Sandy is a popular topic among cloud providers and IT specialists since it was a “perfect storm” (so to speak) of what can happen when all the disaster and contingency planning is finally put to the test. For many companies, however, the outcome revealed how truly unprepared they were.
Where cloud is concerned, everyone always talks about disaster recovery (DR) and achieving redundancy through multiple availability zones. But one of the issues that Sandy brought to light is that though a company might have DR plans baked into their environments, DR doesn’t end with a cloud being split between two data centers. Even if you have a network environment existing between two places there are so many other minor things involved, you can’t ever be too cautious where DR is concerned.
The truth is that even for a storm like Sandy, cloud in many cases was still the best option for many companies to ensure business continuity. A large part of the value cloud providers brought (or didn’t bring), however, came from their own approach to disaster handling. So when considering a cloud provider as a potential partner, what are the DR considerations you need to vet them by?
An emphasis on replicating: The cloud provider you choose should always be suggesting replication to achieve redundancy. You could be in multiple datacenters and have your cloud provider prepping for contingencies all you want. Even though you may have your infrastructure architectures replicated in both locations, if you don’t replicate data constantly when you cut over during an emergency the loss of data is just as bad as if you hadn’t decided to have a redundant architecture in the first place. If your prospective cloud provider doesn’t champion this point, find one that does.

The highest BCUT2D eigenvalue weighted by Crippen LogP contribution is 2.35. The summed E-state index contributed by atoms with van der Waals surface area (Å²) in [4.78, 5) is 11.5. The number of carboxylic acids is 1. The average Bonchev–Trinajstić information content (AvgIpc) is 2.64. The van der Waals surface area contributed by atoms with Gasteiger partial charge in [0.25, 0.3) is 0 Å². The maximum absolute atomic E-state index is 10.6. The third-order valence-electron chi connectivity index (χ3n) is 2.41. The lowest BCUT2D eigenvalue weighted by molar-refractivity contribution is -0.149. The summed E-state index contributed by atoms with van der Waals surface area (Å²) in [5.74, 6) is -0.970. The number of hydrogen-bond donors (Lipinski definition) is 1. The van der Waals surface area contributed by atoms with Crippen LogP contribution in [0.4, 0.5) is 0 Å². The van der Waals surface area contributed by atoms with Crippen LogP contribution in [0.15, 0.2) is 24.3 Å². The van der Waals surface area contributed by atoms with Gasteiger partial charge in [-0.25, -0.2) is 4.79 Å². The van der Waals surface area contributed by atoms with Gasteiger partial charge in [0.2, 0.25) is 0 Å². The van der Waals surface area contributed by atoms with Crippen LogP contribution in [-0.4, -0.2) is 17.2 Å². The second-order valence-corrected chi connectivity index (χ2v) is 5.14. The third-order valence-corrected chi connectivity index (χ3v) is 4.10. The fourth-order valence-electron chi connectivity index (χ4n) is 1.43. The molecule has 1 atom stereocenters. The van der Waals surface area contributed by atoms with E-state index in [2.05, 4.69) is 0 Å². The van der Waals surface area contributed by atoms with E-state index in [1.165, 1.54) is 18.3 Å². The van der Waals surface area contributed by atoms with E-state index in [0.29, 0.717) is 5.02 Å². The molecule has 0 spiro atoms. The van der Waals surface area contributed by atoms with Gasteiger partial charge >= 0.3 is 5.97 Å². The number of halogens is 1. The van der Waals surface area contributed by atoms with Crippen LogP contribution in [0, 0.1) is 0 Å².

Stone Age considerations: It seems counter intuitive in the cloud setting to ask all about things like proximity to a flood zone, accessibility to fuel, or physical security. However, many data centers went down and disrupted business simply because they couldn’t get fuel once their generator reserves ran dry. You should ask your cloud provider what steps they have taken to ensure that fossil fuel sources and manual resources are available in case of a major event like Sandy.
What datacenters say about a prospective provider: When you’re looking at a potential cloud partner, understanding what datacenters they house their physical infrastructure in can tell you a lot about them. Datacenter providers like Equinex or Digital Realty are high end facilities, and both had locations that were impacted by Sandy. However, because the datacenters themselves were focused on contingency planning, they were able to stay up and running despite the storm. Where your data and applications are concerned (and by extension your revenue sources) are you really willing to take a chance on a cloud provider who doesn’t use the best tools and relationships to support its clients? Ask your prospective provider who they rent datacenter space from, and then research those data centers to understand their quality compared to market standards.
Cloud provider cloud-readiness: Many cloud providers were disrupted by Sandy simply because their physical location, staff and resources were impacted by the storm. A good cloud provider builds redundancy into their business process down to the way they hire. A cloud company enables your business to be mobile, but if theirs is completely local, you should have some second thoughts. Ask whether they have contingency staff in disparate geographic locations. Understand how they enable their staff to work remotely to manage clients in the case of a Sandy situation. Knowing these aspects of the cloud provider’s business can tell you a lot about how seriously they take DR, both for their clients and themselves by extension. It also speaks to how committed they are about maintaining up-time for their clients.
Transparent outsourced technical staff: This point is something that should always be considered, but in combination with all the above points, it’s an important metric to judge a provider by. Is the outsourced tech bench knowledgeable in all DR best practices? Are they transparent in their planning? Are they willing to have tough conversations with you around these topics, even willing to push back and make recommendations that aren’t convenient to getting a contract signed in the name of preparedness? You want a cloud provider who will be a real partner to your business, down to the database engineer. If they show they care as much about your DR plans as you do, perhaps even more, then they are certainly worth consideration.
By Jake Gardner